An example of a successful M&A operation in the Asia/Pacific region can be seen with the company BHP/Billition in Australia. This M&A transaction was the largest ever conducted in Australia and involved $35 billion dollars. When BHP and Billiton merged they created the world’s largest diversified mining company. JP Morgan had originally been the corporate broker and financial advisor to Billition since 1997. Since the creation of JPMC, the firm decided that it would be in the best interest of Billiton to merge with BHP resulting in higher revenues and a more efficient corporation. After the merger was completed BHP/Billition has indeed become more efficient and has experienced an extreme growth in revenue. JPMC believes that the main influences regarding expected 2003 M&A Australian operations will be international economic conditions and possible media regulation changes. Another factor JPMC takes into consideration is the continued attractiveness of the country due to the weak Australian dollar and the necessity for corporations to increase in scale, not to mention the current changes regarding the Australian Competition and Consumer Commission (ACCC) regulations. JPMC continues to advise the corporation regarding several other department acquisitions and currently holds lead management positions in its debt and equity financing divisions. This is just one example of how the opportunities in Asia will help maintain the competitive advantage of JPMC in Asia. After all, the firm itself is the example of how a merger can be successful and lead to increased future success.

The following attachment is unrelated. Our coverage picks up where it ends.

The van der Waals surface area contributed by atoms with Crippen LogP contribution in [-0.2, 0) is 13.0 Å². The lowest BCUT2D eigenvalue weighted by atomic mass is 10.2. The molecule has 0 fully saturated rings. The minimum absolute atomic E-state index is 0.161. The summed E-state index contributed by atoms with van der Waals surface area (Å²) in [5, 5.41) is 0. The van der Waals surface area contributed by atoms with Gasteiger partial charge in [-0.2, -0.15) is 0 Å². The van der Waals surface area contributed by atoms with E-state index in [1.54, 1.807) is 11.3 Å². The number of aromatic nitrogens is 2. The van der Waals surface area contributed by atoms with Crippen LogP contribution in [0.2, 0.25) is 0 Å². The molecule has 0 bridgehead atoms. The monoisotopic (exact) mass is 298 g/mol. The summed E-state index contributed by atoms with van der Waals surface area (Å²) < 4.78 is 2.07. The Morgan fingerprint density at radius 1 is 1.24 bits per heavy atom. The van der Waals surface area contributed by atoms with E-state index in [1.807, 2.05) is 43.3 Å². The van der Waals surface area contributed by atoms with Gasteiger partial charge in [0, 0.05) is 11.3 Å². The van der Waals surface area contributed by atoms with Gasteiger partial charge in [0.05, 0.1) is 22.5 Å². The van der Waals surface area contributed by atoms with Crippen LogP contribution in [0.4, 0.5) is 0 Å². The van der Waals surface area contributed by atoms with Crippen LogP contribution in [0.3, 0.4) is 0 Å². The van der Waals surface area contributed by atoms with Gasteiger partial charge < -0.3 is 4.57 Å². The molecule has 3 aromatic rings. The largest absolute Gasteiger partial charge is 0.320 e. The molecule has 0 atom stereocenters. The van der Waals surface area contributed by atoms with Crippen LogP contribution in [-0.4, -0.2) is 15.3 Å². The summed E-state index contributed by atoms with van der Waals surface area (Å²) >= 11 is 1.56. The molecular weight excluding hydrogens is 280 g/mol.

In 2001, JPMC reported a net income of $1,694 million or .80 per share including merger and restructuring costs. When compared with the 2000 results of $5,727 million dollars or $2.86 dollars per share, the losses can be clearly recognized. These figures show that the economic conditions of 2001 negatively affected activity but did not present a significant threat to the M&A department. The absence of a significant threat to the M&A operations is due to an increase in opportunities for the combined entity’s equities business in Asia. During 2000, JP Morgan had ranked seventh in the Asian equity league tables according to figures supplied by Capital Data Equityware. With a 2.81% market share, it led 13 deals and raised a total of $1.196 billion. Since JP Morgan originally did not have much of an equity presence in Asia, the merger had allowed for the firm to penetrate this market. JP Morgan had originally tried to enter the Asian equity market in the past, but abandoned the tactic after it proved to be too challenging. Shortly before the merger, JP Morgan was attempting to correct this mistake by establishing a new platform from Japan. Since the merger, this process has become a strategic priority and JPMC is already advancing within the Asian equity market.
The $35 billion dollar merger of Chase Manhattan Corporation and JP Morgan is one of the financial industries largest deals presenting JPMC with new challenges. Within the financial industry, a larger firm usually is better if it has a solid foundation. M&A is only as valuable as the capacity and products that the firm has to offer its clients. The merger of JPMC has indeed created a formidable firm within the global financial industry but this is only due to the excellent management staff that conducted this operation. Chase voiced concerns that the combination of two different corporate cultures may cause difficulties after the merger. During the integration process, special attention was paid to making a successful transition without draining knowledge from experienced managers. Chase also had to increase its status in the profitable equity underwriting business and provide substantial evidence for the valuation it placed on JP Morgan. However, in the case of Chase and J.P. Morgan success depended on whether the executives could maintain the best people within each firm. With the success of Chase regarding past mergers, they were very selective and managed to retain the necessary people thus far to keep the firm moving forward. As the adjustment process continues, the overlap in the merger continues to create challenges, but the firm is overcoming the obstacles as they appear.